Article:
In theory it would have been easy to write 31 posts about comfort food. I have so many ideas. In fact, it would have been easy to write three or four posts a day and have them pre-scheduled to appear - for example, during the weekend we're traveling to a friend's wedding. (Note that that has not happened yet.)
But these good intentions were displaced when I realized that
There's no point making elaborate apologies for my failures to post things on this blog. It's not like I have a giant readership that would be really sad if I stopped writing. Heck, people who do have a significant readership go into radio silence for far longer than I have. Granted I was supposed to write 31 of them, but I've already published, what, eight posts this month? That's not bad! Especially if you want to read about food. (It's not necessary to respond to that.)
But, I do have a (very small) consolation prize.
Remember when I wrote that I (accidentally) discovered a way to make super-dark chocolate ice cream that didn't even require an ice cream maker for churning?
That was really good ice cream. If you recall, the point was basically that it was so thick it was a solid at refrigerator temperature; therefore, it could not be churned. And that viscosity came from the extremely high fat content, so it was fairly creamy when frozen. However, churning does add a certain je ne sais quoi to the texture of ice cream - specifically, it makes it creamier. (OK, so, I do know quoi.)
Since that time, I have been on a bit of a mission to figure out how to make ice cream that has the same flavor (namely, uses Baker's chocolate instead of semi-sweet or even dark chocolate), but doesn't come out so thick it can't be churned. I was concerned that dropping the fat content too low would take me back into the low-budget ice cream territory where it's no problem to churn the stuff, but it isn't entirely worth eating anyway, because it's more like ice milk. (No offense, but that's an inferior product. No point making something that costs $10-12 per half gallon in ingredients if it's not totally decadent.)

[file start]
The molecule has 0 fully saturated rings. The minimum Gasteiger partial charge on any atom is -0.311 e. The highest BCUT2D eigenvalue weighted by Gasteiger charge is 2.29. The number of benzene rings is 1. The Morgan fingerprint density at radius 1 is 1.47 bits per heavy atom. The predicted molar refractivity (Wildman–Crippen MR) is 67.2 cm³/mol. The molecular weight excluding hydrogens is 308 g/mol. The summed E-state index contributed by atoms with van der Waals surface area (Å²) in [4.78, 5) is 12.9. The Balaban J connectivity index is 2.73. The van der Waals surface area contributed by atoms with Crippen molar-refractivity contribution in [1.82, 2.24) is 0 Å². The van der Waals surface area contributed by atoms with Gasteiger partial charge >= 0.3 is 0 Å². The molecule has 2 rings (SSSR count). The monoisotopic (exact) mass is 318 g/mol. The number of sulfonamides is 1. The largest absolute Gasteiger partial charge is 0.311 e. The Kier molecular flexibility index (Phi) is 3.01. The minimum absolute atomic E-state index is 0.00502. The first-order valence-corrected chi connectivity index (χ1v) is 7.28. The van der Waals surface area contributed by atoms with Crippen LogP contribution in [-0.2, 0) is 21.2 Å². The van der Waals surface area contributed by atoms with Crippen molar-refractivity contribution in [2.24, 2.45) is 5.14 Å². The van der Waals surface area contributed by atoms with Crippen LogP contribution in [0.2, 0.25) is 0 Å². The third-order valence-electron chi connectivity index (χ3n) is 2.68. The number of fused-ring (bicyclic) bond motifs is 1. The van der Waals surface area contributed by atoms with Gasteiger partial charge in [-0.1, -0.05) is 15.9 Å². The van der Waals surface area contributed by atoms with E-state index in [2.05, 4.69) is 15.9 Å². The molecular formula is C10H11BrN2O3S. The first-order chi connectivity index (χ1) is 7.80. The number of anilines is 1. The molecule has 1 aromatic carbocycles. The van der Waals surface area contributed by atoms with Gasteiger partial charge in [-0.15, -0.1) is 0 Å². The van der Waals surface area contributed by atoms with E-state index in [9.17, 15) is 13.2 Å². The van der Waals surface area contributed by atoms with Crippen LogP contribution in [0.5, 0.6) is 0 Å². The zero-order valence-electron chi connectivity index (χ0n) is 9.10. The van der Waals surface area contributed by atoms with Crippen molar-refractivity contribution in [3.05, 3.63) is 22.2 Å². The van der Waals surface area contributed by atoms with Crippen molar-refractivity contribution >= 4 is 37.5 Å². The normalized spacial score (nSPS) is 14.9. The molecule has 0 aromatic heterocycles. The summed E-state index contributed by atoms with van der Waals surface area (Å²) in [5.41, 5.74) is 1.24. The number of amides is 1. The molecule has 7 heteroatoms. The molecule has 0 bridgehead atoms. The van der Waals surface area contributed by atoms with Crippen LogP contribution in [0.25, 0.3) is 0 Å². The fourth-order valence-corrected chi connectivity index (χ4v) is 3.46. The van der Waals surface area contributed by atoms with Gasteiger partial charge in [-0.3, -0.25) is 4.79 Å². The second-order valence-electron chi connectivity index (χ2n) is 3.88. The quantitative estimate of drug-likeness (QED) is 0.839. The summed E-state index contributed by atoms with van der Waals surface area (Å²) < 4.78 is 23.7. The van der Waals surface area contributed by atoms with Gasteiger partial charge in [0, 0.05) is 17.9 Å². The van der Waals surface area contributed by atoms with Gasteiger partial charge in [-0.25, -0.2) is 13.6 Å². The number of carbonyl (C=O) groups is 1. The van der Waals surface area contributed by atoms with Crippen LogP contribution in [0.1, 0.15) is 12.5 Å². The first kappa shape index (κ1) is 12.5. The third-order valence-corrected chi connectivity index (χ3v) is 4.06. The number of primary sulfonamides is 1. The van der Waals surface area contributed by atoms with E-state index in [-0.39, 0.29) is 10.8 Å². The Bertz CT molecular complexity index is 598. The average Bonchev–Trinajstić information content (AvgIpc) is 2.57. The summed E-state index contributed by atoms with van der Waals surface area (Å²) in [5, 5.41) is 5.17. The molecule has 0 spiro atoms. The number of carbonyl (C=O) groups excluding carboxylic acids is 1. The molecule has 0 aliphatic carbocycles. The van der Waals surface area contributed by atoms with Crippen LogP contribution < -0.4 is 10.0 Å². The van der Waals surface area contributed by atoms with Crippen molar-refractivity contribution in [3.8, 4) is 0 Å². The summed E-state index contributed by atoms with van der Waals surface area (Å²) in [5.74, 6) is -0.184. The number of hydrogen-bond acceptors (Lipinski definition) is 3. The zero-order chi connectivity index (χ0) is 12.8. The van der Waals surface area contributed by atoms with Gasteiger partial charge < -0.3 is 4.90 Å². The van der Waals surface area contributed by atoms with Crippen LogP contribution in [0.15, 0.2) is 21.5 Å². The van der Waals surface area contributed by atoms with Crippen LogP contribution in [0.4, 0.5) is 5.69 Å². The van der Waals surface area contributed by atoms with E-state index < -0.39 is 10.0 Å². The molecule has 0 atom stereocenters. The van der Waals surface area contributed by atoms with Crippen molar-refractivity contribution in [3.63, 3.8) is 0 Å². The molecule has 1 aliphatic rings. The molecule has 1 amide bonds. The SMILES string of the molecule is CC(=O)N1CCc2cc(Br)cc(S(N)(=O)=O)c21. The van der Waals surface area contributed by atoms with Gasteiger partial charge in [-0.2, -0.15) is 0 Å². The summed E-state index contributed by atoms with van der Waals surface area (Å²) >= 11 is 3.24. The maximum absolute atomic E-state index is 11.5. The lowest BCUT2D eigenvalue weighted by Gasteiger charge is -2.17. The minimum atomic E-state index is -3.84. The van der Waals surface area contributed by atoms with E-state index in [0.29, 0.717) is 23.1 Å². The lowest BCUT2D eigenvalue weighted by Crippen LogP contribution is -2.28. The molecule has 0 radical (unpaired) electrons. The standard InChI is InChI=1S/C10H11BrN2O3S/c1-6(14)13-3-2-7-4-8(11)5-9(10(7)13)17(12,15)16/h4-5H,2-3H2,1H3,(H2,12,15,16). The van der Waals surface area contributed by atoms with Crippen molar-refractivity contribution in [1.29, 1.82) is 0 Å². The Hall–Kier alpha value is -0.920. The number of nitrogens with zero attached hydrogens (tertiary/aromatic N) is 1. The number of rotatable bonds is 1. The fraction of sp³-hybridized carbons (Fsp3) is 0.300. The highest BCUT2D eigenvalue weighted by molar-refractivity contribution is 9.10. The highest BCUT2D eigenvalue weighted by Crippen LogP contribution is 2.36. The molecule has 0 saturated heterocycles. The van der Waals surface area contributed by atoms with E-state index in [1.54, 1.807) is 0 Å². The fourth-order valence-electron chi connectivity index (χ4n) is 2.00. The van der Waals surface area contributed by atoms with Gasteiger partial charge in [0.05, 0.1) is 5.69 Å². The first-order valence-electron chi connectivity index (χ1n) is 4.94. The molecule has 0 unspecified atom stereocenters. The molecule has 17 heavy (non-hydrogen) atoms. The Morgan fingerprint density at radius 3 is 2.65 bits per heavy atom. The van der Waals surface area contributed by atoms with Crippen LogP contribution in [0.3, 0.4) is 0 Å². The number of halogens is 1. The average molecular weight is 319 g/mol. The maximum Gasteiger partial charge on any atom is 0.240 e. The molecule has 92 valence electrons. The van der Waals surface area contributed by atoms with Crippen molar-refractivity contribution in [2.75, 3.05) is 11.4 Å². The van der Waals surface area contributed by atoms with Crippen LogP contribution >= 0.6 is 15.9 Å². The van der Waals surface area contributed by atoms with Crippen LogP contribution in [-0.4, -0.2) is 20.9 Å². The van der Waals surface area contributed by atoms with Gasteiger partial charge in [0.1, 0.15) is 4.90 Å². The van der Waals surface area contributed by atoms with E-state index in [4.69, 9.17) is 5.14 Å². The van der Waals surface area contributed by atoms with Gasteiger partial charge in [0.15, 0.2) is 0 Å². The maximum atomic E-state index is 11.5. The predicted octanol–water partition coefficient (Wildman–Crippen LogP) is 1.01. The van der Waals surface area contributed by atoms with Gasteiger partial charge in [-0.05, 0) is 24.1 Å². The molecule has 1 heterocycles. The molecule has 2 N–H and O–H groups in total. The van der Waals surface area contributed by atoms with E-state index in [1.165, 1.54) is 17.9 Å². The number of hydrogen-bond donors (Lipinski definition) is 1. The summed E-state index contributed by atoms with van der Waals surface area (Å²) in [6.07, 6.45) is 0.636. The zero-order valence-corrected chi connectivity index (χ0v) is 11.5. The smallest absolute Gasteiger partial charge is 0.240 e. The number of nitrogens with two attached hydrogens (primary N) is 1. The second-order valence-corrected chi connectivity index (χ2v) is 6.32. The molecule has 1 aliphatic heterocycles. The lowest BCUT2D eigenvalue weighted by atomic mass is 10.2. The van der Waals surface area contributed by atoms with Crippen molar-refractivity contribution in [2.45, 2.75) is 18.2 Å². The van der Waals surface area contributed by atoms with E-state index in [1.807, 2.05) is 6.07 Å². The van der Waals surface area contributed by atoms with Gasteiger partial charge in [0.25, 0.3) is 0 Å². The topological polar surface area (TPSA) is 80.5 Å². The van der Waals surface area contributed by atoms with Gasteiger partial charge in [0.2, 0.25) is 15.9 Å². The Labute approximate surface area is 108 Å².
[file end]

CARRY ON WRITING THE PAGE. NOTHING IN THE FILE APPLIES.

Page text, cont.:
Anyway, I've done some (tasty) trial and error, and I think I have the proportions down.
So without further ado...a super-outrageously-chocolate-y ice cream recipe you can actually get into the ice cream maker.
2 4-ounce bars of Baker's chocolate (the zero-sugar baking chocolate stuff)
and beat them persistently with a hammer before ever removing them from the package. Pour out of the package into a Pyrex-type bowl and add
1 cup of heavy whipping cream
and put the bowl in the microwave for two minutes on high (YMicrowaveMV). Meanwhile, pour two cups of 2% milk into a 2-quart (or similar) saucepan and put it on low heat. Then, separate
6 egg yolks
(reserving the whites for another recipe) and mix them with
1 1/4 cups of sugar
with a fork. Fetch the chocolate out of the microwave and stir gently with a spatula until homogenous. Turn off the heat under the milk before it gets to (let alone past) simmering. Add portions of first the chocolate and then the milk to the eggs, stirring thoroughly after each addition, until entirely combined.
Pour the entire mixture back into the saucepan and set over low heat, stirring frequently, until the mixture has a ring of tiny bubbles and begins to steam visibly (it will also noticeably thicken). Then add
1-2 teaspoons vanilla extract
Stir, then put the whole mixture in the fridge for 8 hours or until it has become well and truly as cold as the refrigerator. At that time, you can feed it through your ice cream maker according to the manufacturer's instructions. Note that my ice cream maker (the KitchenAid attachment) requires freezing the "freeze bowl" for at least 15 hours before use, so if yours is similarly picky you actually want to start that part of the process first. After churning, put the mixture in the freezer for about three hours before first serving. Enjoy!